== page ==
See section 4 for more information.

Comply with your charity’s governing document and the law

You and your co-trustees must:

  • make sure that the charity complies with its governing document
  • comply with charity law requirements and other laws that apply to your charity

You should take reasonable steps to find out about legal requirements, for example by reading relevant guidance or taking appropriate advice when you need to.

See section 5 for more information.

Act in your charity’s best interests

You must:

  • do what you and your co-trustees (and no one else) decide will best enable the charity to carry out its purposes
  • with your co-trustees, make balanced and adequately informed decisions, thinking about the long term as well as the short term
  • avoid putting yourself in a position where your duty to your charity conflicts with your personal interests or loyalty to any other person or body
  • not receive any benefit from the charity unless it is properly authorised and is clearly in the charity’s interests; this also includes anyone who is financially connected to you, such as a partner, dependent child or business partner

See section 6 for more information.

Manage your charity’s resources responsibly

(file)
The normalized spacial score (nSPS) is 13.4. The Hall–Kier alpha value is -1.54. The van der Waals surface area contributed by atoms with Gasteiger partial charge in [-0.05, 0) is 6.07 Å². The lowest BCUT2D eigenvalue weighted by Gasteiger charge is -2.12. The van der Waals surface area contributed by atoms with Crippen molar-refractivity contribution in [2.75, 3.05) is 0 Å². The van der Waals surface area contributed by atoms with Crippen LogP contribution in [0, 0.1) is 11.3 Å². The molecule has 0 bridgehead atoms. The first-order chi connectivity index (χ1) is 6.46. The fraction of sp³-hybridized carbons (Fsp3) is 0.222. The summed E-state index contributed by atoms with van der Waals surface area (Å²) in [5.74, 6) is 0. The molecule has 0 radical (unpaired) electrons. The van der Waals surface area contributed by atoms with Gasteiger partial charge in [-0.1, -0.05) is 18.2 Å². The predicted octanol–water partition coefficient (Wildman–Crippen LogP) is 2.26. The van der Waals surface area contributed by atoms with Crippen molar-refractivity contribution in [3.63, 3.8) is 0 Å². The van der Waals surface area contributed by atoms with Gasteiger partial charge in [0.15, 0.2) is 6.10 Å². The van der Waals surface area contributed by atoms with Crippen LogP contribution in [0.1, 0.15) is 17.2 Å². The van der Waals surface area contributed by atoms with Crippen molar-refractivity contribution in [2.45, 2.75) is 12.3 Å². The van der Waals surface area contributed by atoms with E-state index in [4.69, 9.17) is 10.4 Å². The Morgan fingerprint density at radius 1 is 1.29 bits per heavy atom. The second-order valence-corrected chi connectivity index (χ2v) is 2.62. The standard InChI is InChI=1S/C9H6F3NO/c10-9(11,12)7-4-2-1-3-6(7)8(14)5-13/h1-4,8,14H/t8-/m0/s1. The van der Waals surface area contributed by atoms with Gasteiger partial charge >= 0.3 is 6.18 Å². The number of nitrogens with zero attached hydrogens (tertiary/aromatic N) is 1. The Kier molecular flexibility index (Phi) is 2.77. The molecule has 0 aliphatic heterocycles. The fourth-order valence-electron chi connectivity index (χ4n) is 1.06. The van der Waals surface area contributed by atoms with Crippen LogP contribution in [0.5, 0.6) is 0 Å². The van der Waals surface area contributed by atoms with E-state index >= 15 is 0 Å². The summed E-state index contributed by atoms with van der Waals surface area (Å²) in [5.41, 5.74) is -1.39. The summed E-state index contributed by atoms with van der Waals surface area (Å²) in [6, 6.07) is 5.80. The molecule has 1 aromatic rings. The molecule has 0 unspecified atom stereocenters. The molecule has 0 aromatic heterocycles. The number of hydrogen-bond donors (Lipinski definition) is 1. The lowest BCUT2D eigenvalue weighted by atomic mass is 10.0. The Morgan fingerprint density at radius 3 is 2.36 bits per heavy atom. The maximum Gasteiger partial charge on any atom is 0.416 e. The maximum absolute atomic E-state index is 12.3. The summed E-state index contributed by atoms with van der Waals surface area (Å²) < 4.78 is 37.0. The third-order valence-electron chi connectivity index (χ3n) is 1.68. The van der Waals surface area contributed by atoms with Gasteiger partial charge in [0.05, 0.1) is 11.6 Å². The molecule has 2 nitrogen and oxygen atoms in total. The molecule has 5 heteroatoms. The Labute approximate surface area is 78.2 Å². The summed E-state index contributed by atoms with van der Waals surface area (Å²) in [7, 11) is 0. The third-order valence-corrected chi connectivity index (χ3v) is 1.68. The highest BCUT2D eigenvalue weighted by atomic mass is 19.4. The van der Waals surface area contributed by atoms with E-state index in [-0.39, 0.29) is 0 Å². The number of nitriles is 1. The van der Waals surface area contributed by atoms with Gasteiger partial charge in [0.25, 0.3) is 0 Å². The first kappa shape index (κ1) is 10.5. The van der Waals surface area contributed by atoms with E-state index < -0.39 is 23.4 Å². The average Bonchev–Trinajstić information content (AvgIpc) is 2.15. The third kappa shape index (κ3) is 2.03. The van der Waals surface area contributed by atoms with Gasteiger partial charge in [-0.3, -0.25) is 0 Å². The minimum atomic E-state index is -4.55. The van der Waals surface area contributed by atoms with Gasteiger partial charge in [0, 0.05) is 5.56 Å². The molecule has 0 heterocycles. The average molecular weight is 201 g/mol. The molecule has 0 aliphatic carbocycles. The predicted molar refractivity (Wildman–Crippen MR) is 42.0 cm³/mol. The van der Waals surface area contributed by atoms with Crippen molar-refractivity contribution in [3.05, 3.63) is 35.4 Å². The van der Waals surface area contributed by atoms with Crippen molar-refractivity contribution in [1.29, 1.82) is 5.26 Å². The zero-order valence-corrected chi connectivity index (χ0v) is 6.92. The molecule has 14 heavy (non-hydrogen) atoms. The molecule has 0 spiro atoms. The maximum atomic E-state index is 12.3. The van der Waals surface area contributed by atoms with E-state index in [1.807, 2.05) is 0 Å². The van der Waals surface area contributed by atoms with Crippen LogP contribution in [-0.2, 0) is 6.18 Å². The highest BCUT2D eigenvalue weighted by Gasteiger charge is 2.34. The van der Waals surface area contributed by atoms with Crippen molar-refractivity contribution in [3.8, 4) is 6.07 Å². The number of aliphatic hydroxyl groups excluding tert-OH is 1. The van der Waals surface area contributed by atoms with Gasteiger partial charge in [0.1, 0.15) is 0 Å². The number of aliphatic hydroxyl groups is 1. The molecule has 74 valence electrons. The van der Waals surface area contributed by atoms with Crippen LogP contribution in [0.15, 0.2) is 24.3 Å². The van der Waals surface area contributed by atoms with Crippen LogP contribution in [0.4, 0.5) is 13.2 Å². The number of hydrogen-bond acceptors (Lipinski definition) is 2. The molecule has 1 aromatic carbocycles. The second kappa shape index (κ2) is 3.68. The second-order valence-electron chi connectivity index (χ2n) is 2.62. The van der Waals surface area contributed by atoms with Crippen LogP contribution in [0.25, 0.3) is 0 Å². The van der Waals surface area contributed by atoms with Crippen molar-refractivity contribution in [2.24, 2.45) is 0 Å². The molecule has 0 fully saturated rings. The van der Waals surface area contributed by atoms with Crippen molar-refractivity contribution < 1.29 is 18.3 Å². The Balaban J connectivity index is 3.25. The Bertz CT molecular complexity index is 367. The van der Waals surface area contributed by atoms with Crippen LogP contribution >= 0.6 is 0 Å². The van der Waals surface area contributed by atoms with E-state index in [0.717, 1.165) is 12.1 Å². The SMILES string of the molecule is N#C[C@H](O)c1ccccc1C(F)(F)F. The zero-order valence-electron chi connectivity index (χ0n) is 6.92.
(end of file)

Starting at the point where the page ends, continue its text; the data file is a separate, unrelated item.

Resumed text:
You must act responsibly, reasonably and honestly. This is sometimes called the duty of prudence. Prudence is about exercising sound judgement. You and your co-trustees must:

  • make sure the charity’s assets are only used to support or carry out its purposes
  • avoid exposing the charity’s assets, beneficiaries or reputation to undue risk
  • not over-commit the charity
  • take special care when investing or borrowing
  • comply with any restrictions on spending funds or selling land

You and your co-trustees should put appropriate procedures and safeguards in place and take reasonable steps to ensure that these are followed. Otherwise you risk making the charity vulnerable to fraud or theft, or other kinds of abuse, and being in breach of your duty.

See section 7 for more information.

Act with reasonable care and skill

As someone responsible for governing a charity, you:

  • must use reasonable care and skill, making use of your skills and experience and taking appropriate advice when necessary